It is important for readers to understand that while the October 2015 Visa Bulletin shows a cut-off date of October 08, 2013 for a non-Regional Center immigrant, the RC category remains unavailable (as denoted by a “U”). The RC based category for Chinese nationals is currently unavailable because it is subject to pending legislation for extension (or permanent reauthorization) in the EB-5 program which must be acted upon by Congress on or before September 30, 2015.

    A review of the October 2015 Visa Bulletin shows that the “All other Countries” EB-5 immigrant visa categories remain current. In other words, citizens and nationals from countries other than mainland China, may file their immigrant visa applications (I-526 petitions).

    Reprinted with permission.


    About The Author

    Rebecca S. Singh, Esq.,As an advanced EB-5 practitioner with Mona Shah & Associates, Rebecca works with project developers, analyzing, crafting and preparing project documents for initial regional center designations. In addition, Rebecca handles direct EB-5 project petitions, and is well versed in USCIS compliance.Rebecca is highly proficient at investor petitions, counseling clients through all stages of the EB-5 Immigrant Investment Program. She has successfully filed complex source of funds issues from clients worldwide.Further, Rebecca is well-versed in consular affairs and adjustment of status cases, handling issues such as consular waivers, problematic "Age Out" issues, international adoption law, and non-immigrant and immigrant visa applications. Rebecca is admitted to practice law in the State of New York and before the United States District Court for the Southern District of New York.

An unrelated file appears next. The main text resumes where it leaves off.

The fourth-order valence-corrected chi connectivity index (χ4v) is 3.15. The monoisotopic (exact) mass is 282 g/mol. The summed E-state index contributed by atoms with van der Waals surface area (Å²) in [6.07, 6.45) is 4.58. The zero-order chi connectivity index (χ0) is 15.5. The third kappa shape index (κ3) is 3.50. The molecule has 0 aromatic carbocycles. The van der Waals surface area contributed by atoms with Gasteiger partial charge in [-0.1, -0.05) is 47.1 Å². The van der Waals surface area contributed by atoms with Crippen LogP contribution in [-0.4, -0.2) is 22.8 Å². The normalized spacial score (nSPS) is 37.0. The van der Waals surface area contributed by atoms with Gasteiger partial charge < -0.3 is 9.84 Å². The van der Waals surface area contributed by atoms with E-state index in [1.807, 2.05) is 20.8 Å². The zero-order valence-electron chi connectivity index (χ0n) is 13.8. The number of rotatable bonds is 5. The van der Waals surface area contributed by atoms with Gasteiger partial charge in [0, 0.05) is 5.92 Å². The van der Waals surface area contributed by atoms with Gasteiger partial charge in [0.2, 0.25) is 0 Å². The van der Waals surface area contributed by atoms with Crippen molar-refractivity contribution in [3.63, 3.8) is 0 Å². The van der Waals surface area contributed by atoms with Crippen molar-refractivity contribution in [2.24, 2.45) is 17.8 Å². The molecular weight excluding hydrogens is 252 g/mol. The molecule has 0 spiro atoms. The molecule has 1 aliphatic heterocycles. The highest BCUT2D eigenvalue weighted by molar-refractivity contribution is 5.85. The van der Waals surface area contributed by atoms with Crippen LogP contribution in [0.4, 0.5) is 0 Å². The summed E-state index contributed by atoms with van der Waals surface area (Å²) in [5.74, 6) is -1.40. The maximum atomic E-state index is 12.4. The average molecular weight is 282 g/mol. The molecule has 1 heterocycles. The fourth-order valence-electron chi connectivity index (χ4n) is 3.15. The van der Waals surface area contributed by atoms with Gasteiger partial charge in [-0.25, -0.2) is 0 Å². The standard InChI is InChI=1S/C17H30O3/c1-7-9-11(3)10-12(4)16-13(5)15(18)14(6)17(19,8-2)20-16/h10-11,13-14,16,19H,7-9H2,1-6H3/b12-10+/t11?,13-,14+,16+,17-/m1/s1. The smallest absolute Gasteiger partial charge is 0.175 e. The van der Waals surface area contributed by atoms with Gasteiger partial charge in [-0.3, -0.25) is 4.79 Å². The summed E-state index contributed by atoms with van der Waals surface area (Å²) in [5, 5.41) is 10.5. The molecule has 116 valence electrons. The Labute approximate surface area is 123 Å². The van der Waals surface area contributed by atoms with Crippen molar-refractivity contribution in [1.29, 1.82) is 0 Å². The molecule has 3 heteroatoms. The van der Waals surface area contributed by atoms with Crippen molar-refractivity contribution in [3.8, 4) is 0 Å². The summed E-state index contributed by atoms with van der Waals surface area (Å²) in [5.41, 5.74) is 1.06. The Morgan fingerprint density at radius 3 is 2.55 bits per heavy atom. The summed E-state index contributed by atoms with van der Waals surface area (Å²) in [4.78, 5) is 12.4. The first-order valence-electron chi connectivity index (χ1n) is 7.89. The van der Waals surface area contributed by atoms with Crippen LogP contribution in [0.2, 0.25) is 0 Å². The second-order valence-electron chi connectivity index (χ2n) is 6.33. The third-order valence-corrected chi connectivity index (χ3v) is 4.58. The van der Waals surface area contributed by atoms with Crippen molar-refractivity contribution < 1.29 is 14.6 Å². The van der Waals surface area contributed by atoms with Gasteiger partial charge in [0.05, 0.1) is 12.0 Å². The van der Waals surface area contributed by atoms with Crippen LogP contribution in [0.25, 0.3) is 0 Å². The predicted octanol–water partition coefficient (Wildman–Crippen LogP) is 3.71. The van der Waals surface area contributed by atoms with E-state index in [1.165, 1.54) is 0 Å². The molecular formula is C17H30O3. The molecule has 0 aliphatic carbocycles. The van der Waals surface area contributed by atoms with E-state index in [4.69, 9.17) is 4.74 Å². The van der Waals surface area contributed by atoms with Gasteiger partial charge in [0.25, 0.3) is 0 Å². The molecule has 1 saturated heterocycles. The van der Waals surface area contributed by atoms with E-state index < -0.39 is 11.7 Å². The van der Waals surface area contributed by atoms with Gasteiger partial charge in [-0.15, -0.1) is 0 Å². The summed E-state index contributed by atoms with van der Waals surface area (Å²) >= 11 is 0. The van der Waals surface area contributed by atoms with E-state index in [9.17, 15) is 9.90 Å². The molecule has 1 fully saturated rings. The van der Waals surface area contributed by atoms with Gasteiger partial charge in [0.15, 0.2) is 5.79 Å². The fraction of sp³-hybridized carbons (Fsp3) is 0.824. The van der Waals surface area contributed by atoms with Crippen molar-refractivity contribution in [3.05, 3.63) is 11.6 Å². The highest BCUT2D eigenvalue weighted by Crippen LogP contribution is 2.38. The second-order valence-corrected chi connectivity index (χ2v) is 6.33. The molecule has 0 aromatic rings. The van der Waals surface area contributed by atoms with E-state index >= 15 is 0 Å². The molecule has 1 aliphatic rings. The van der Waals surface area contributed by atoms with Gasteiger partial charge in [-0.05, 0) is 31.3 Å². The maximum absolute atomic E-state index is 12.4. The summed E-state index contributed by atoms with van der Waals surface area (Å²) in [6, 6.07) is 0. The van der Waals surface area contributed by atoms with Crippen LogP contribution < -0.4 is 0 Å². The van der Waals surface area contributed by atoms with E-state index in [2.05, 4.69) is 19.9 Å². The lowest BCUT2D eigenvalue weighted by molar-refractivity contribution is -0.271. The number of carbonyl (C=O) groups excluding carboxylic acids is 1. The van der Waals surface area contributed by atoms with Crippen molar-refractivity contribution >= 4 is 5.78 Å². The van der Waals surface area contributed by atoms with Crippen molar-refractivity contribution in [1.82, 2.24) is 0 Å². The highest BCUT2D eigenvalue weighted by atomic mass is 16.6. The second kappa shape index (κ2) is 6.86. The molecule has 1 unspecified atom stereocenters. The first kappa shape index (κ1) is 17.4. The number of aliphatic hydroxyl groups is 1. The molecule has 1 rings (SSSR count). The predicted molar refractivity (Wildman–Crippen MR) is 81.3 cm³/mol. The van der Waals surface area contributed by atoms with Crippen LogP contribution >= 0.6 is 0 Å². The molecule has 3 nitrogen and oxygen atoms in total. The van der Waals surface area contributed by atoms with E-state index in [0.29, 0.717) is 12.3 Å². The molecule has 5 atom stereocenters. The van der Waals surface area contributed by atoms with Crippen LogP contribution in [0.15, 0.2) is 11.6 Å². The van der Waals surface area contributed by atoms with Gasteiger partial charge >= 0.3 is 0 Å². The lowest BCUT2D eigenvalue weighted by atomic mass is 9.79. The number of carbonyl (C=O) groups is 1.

Lory D. Rosenberg, Esq. Lory is presently is an attorney entrepreneur and owner of IDEAS Consultation & Coaching, LLC, an expert consulting and mentoring practice in immigration & refugee law. She has extensive experience of over 30 years. Lory served as an appellate immigration judge on the United States Department of Justice Board of Immigration Appeals (BIA) between 1995-2002, deciding over 20,000 appeals. Lory was also was an adjunct professor of immigration and refugee law at American University Washington College of Law, and recently served as interim Policy and Advocacy Director of Refugee and Migrant Rights at Amnesty International USA. She directed groundbreaking, non-profit immigration law, policy and mentoring programs at the Defending Immigrants Partnership and AILF Legal Action Center in Washington, D.C., and at Centro Presente, a Central American refugee center in Cambridge, MA, and provided direct business, professional and family immigration, and naturalization representation, as well as criminal removal defense and appeal services, to private and non-profit clients. Ms. Rosenberg is co-author of the leading treatise, Immigration Law and Crimes, the author of numerous articles and manuals on a variety of immigration law topics, and was a featured columnist for Benders Immigration Bulletin between 2002-2008.


    The opinions expressed in this article do not necessarily reflect the opinion of ILW.COM.